No, I don't think so. The trend is moving in the other direction: there are more entrepreneurs and new companies. Yes, many will fail, but I think this concept is here to stay. In the US, many students skip business school to start a business because they fear that someone else will beat them to it and they don’t want to lose a year or two. The trend is definitely positive towards startups and entrepreneurship. This is great!

How has running a startup changed you?

It has probably given me a more youthful perspective on life and society, because when I meet people or friends who are of my age and more traditional, and are on pension, I don’t feel that we have so much in common. But when I meet younger people - not necessarily younger than 30 - I feel we have more to talk about. I know that I am older, but I don't think of me this way.

Do you see yourself now as a good leader?

Yes, I do. My colleagues have said that too, and they would definitely tell me if it wasn't true. I know my shortcomings, there are some skills I do not have, but my leadership style is pretty good. My strongest feature is sincerity.

Paul Tasner's startup fights for a better future

Paul Tasner launched his startup company eight years ago and is pleased with the decision. “When I wake up every morning it is exciting to look at emails and see who is interested. I have to say that things are getting better. Companies that didn't want to talk to us a few years ago are now suddenly interested."

The company's customers are all consumer goods companies, and from time to time it is frustrating for Tasner that companies are less interested in switching from plastic to sustainable materials. When companies suddenly start thinking more about going green and talk about reducing CO2 emissions, it's mainly because of pressure coming from their customers, he says. “They see customers demanding that they become more sustainable, and they don't want to lose their customers. Consumers have great power, especially when they team up. They can be very powerful, ”he said.

Why is it still important for big companies to be greener and change?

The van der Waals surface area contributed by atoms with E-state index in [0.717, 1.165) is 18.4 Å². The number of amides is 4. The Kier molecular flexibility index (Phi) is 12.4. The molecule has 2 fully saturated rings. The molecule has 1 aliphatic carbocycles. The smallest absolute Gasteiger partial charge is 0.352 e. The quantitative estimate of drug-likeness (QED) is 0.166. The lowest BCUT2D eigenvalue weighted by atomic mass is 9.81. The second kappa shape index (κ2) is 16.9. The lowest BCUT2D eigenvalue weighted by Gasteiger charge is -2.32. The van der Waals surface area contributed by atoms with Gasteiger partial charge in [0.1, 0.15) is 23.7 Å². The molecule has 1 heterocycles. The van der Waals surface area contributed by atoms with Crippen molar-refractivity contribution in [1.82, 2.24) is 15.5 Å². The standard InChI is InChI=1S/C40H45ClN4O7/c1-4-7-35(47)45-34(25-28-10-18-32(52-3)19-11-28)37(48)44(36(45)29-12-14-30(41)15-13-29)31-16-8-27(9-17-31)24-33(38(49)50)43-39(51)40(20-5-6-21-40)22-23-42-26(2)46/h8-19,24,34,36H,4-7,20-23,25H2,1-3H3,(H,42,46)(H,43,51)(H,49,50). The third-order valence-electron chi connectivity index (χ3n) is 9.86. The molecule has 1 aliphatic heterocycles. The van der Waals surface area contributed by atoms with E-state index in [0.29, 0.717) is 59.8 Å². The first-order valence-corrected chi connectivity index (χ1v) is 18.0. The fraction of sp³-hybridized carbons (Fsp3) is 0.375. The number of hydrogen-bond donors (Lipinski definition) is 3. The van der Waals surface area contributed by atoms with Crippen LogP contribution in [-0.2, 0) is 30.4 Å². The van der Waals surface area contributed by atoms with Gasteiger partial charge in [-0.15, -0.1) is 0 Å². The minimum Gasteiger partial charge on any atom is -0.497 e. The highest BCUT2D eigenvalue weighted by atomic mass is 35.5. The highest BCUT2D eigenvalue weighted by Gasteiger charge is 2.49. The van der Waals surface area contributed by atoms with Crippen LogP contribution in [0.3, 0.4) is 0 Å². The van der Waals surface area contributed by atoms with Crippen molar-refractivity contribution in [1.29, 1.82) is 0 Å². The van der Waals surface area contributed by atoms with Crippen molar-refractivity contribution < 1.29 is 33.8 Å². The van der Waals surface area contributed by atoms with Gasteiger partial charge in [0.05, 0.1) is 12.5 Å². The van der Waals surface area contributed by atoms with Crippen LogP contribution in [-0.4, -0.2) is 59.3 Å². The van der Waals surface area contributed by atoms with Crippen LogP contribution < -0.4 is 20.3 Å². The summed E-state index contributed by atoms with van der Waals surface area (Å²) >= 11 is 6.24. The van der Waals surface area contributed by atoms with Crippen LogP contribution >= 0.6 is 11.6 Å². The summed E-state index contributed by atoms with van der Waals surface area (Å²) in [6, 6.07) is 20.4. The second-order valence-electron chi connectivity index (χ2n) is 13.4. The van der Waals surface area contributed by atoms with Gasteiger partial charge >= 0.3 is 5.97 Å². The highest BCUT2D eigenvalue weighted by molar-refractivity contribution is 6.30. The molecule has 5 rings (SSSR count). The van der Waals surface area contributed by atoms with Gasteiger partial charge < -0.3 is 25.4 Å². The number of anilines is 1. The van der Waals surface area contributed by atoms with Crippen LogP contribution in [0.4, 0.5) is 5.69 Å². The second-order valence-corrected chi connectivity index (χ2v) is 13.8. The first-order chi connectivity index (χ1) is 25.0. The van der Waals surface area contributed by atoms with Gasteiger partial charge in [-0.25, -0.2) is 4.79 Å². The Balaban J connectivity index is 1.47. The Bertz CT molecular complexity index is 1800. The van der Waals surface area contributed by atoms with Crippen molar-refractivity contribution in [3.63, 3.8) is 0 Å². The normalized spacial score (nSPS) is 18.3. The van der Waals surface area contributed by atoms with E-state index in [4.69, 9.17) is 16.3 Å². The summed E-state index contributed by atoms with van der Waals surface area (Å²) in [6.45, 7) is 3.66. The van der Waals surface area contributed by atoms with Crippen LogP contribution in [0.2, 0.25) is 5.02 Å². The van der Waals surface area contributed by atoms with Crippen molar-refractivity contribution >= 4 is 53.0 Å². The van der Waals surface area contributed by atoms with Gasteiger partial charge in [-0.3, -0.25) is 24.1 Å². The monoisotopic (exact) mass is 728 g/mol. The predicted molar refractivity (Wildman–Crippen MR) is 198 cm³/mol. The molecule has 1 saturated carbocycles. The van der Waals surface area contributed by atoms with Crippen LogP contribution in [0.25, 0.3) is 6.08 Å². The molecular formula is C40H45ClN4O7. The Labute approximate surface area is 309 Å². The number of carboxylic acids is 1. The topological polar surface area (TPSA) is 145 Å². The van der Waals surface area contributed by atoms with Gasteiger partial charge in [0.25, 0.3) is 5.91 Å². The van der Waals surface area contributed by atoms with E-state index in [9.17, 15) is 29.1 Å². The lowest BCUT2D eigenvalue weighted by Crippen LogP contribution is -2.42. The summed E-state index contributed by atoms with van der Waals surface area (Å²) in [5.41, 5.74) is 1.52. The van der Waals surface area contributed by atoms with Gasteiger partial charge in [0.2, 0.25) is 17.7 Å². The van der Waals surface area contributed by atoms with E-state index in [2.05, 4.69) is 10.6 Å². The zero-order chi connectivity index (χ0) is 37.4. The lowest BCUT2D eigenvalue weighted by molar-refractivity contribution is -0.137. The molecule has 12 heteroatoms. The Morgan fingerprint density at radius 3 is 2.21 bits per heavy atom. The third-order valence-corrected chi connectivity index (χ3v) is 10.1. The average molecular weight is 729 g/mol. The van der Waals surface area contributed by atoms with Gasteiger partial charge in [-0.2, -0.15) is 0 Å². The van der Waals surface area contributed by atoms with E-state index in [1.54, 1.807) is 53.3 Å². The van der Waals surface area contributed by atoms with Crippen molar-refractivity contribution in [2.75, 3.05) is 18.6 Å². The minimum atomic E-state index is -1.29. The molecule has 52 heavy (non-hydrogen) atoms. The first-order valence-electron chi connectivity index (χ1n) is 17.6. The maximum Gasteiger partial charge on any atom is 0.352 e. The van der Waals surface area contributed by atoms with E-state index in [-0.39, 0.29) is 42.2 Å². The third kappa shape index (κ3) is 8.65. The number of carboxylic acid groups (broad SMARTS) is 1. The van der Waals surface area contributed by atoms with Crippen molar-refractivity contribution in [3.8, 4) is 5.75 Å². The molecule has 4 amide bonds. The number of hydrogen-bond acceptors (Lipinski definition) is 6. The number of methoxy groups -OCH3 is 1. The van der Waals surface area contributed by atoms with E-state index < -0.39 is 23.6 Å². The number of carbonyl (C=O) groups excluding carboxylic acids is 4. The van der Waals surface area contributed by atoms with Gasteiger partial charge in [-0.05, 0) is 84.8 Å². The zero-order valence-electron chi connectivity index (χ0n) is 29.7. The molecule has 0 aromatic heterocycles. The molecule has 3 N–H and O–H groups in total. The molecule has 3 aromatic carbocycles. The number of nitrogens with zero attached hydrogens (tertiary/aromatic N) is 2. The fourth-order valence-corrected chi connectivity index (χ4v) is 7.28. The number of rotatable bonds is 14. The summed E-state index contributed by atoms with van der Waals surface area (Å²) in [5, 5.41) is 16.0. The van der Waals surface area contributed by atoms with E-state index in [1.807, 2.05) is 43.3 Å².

"Plastic pollution is destroying us," Tasner said. “We produce more plastic, not less, every year. The oceans are polluted, the seafood is polluted. We already eat a certain amount of plastic in our daily diet. This has to stop. That is the strongest argument that I know,” he says. Tasner adds that plastic is cheap and easy and people have become lazy and have not made planet Earth their priority.

You need to get rid of the greenwashing

However, there are a few exceptions that make Tasner happy. “One of the best examples of the corporate world is Unilever. As a major multinational company, they have taken the right approach. There are many smaller companies that have the right approach, but they are small and cannot make themselves heard. Major corporations like Coca-Cola and Pepsi make a minimum change and think that they have solved the pollution crisis. This is ridiculous, but the average consumer is not so knowledgeable and thinks that isn't it wonderful that they make Coca-Cola bottles from banana leaves. We call it greenwashing,” he said. According to him, large corporations engage a lot in greenwashing. “Many corporations are listed companies, they have shareholders and they publish their results every three months. The most important part is the business result. Another good word for it is greed,” he noted.

According to him, the best way to stop greenwashing is to make large companies like Unilever an example. “Everything could go quickly from there. Companies do not usually want to take risks. They don't want to be the first because it is scary. They want someone else to be the first so that they know that it is safe and secure. The expression here is that they all want to be the first to be the second. They will follow others,” he said with hope.

Unhappy with Trump's policies

The European Commission wants all EU Member States to be carbon neutral by 2050. Some countries are even talking about 2030. Tasner admitted that he did not know enough about the subject, but thinks that it was great that the European Union had set such a goal. “Unfortunately, we no longer have such national goals in the US because we have a complete idiot in the president’s job. But we have local goals and state goals. And also the European Union is not all united behind this goal,” he said.